Her eyes ached and prickled.  If she cried in front of Iefan of all people, it would be the utter end.  She swallowed and blinked and breathed, forcing the tears back.

“Why do you continue with this charade?” Iefan asked, his voice as soft as hers.  “Why do you not give up and go live in the country and enjoy the bucolic peace and quiet, with an untroubled mind?”

The raw wound he had just prodded made her speak with the same bluntness he had delivered upon her.  “I would wither and die, if I did.  I would suffocate!”

“Ah!”  He breathed the word, with a note of surprise and satisfaction.  “Do you mistakenly believe, then, that marrying into some other man’s family would provide freedom and adventure?”

Horror jerked her chin up.  She stared at Iefan, the dawning realization making her shrink back on the bench.  “I…had not thought of it that way,” she admitted, her throat tight.

Iefan’s expression was one of commiseration.  He got to his feet.  “It seems you’re in quite a pickle, Lady Mairin,” he told her.  “Damned if you don’t marry and damned if you do.”

Mairin looked up at him, her heart heavy.  “Thank you for the clarification.”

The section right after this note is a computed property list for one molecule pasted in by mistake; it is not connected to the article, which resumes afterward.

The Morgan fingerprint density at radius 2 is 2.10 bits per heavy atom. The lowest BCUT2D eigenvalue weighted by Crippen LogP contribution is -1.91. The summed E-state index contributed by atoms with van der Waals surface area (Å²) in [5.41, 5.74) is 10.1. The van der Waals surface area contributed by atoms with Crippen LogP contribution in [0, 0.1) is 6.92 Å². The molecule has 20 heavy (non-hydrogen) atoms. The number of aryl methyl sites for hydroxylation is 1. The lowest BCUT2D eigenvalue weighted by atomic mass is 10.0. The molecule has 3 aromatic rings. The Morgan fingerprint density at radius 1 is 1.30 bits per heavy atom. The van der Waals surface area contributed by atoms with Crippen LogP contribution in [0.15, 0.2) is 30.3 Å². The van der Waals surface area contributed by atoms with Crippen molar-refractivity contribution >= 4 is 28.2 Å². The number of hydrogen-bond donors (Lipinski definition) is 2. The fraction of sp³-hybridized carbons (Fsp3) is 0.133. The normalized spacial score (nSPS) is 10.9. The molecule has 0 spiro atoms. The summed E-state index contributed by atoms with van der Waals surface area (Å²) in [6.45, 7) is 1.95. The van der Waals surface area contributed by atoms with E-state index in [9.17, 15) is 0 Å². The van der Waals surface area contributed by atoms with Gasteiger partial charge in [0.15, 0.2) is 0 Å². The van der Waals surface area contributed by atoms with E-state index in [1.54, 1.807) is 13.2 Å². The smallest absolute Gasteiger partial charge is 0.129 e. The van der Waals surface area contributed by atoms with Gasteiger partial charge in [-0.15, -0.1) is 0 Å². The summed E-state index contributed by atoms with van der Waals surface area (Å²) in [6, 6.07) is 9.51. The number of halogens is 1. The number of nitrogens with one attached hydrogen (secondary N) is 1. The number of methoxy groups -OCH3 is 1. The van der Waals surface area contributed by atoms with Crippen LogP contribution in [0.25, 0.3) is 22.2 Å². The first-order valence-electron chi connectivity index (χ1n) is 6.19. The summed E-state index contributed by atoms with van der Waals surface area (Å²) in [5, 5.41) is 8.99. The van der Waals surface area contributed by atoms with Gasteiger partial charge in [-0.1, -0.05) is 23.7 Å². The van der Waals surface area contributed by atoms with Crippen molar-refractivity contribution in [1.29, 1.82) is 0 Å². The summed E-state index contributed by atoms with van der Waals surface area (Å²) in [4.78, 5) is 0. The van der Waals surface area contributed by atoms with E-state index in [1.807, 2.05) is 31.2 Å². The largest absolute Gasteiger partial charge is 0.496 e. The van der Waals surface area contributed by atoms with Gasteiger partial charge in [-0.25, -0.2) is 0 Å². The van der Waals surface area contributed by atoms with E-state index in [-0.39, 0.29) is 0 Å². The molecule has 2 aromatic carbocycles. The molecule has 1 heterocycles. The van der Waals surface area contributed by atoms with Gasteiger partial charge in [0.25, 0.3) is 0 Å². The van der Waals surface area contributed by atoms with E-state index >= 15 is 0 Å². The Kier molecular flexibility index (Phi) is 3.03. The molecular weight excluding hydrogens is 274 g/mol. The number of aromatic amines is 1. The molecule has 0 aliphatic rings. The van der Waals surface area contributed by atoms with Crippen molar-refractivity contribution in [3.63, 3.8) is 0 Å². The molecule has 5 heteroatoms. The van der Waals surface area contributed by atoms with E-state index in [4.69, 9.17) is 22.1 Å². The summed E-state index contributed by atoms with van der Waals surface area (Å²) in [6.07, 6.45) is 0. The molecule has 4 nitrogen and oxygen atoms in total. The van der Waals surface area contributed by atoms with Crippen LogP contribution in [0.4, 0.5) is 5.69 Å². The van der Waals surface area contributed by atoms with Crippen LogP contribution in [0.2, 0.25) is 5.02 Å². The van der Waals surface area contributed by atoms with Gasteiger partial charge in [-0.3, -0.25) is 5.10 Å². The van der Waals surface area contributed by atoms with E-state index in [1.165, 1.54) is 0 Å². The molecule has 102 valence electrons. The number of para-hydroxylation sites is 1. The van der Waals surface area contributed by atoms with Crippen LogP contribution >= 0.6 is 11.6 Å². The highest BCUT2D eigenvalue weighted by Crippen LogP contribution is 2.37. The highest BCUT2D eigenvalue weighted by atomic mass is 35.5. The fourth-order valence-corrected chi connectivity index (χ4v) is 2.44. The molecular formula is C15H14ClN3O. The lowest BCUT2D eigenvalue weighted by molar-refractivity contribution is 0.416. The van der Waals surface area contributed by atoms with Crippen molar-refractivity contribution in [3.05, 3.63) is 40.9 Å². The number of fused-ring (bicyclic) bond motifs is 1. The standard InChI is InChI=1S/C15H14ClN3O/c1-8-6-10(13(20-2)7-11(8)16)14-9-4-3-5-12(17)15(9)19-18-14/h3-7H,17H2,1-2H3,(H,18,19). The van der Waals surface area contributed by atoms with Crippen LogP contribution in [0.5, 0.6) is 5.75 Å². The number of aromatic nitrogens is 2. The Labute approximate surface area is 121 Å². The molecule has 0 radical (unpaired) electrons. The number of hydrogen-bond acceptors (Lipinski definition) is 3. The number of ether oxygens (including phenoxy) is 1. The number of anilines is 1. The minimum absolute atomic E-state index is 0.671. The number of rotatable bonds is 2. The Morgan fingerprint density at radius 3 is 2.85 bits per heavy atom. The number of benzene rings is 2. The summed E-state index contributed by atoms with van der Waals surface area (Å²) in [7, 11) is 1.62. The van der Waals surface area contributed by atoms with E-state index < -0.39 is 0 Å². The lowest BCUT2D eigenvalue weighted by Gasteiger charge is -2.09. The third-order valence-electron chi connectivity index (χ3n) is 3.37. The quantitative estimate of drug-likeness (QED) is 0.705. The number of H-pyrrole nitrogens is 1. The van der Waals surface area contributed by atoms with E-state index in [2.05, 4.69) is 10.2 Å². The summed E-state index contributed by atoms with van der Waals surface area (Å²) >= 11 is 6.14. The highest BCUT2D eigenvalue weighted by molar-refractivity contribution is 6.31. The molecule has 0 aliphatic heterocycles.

His smile grew warmer.  The dry curl at the corner of his mouth smoothed out.  “Cheer up,” he told her.  “You may yet have your adventure.”

“Is that what you do?  Have adventures?”

“I suppose…yes,” he admitted.

“Ladies don’t have adventures,” she pointed out.  “Not if they wish to remain ladies.”

“Oh, there are ways to have adventures that don’t involve spoiling your reputation,” he assured her.

“Not that I am aware of.”

“You cling too hard to society’s rules, Mairin,” Iefan replied. “That is why you are doomed.”

Hurt tightened her chest.  “Your conversations impart the same sensations as always.”

“A nicely two-faced insult typical of the ton,” he said, although he sounded amused, not angry.  “You don’t like talking to me because you find honesty uncomfortable.”